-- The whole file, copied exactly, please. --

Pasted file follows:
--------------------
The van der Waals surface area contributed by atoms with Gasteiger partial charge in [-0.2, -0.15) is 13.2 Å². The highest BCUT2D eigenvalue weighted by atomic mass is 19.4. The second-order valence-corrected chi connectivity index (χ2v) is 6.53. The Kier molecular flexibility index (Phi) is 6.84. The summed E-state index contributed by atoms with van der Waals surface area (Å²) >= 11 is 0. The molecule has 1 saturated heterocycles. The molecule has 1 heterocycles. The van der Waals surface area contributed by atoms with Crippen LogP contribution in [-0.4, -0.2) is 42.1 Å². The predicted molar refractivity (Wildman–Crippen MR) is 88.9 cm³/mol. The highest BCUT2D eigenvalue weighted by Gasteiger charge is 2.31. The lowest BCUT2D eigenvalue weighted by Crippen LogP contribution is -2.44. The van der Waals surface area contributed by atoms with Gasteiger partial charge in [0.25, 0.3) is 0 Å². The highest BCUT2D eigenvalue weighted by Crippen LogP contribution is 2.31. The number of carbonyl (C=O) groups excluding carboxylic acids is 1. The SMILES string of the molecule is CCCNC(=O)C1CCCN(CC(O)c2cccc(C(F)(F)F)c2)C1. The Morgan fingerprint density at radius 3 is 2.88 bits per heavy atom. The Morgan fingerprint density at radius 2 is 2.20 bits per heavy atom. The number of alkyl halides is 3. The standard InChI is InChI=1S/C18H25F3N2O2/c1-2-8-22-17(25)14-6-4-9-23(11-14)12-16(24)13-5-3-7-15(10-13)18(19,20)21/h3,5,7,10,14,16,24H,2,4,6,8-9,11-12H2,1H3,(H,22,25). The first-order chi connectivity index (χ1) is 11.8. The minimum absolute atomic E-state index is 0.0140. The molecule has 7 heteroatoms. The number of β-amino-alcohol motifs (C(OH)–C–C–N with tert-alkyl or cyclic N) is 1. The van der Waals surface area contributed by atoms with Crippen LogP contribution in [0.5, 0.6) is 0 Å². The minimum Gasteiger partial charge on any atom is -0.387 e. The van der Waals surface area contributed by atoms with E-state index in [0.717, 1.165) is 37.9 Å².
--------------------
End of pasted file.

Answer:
The van der Waals surface area contributed by atoms with Gasteiger partial charge in [-0.2, -0.15) is 13.2 Å². The highest BCUT2D eigenvalue weighted by atomic mass is 19.4. The second-order valence-corrected chi connectivity index (χ2v) is 6.53. The Kier molecular flexibility index (Phi) is 6.84. The summed E-state index contributed by atoms with van der Waals surface area (Å²) >= 11 is 0. The molecule has 1 saturated heterocycles. The molecule has 1 heterocycles. The van der Waals surface area contributed by atoms with Crippen LogP contribution in [-0.4, -0.2) is 42.1 Å². The predicted molar refractivity (Wildman–Crippen MR) is 88.9 cm³/mol. The highest BCUT2D eigenvalue weighted by Gasteiger charge is 2.31. The lowest BCUT2D eigenvalue weighted by Crippen LogP contribution is -2.44. The van der Waals surface area contributed by atoms with Gasteiger partial charge in [0.25, 0.3) is 0 Å². The highest BCUT2D eigenvalue weighted by Crippen LogP contribution is 2.31. The number of carbonyl (C=O) groups excluding carboxylic acids is 1. The SMILES string of the molecule is CCCNC(=O)C1CCCN(CC(O)c2cccc(C(F)(F)F)c2)C1. The Morgan fingerprint density at radius 3 is 2.88 bits per heavy atom. The Morgan fingerprint density at radius 2 is 2.20 bits per heavy atom. The number of alkyl halides is 3. The standard InChI is InChI=1S/C18H25F3N2O2/c1-2-8-22-17(25)14-6-4-9-23(11-14)12-16(24)13-5-3-7-15(10-13)18(19,20)21/h3,5,7,10,14,16,24H,2,4,6,8-9,11-12H2,1H3,(H,22,25). The first-order chi connectivity index (χ1) is 11.8. The minimum absolute atomic E-state index is 0.0140. The molecule has 7 heteroatoms. The number of β-amino-alcohol motifs (C(OH)–C–C–N with tert-alkyl or cyclic N) is 1. The van der Waals surface area contributed by atoms with Crippen LogP contribution in [0.5, 0.6) is 0 Å². The minimum Gasteiger partial charge on any atom is -0.387 e. The van der Waals surface area contributed by atoms with E-state index in [0.717, 1.165) is 37.9 Å².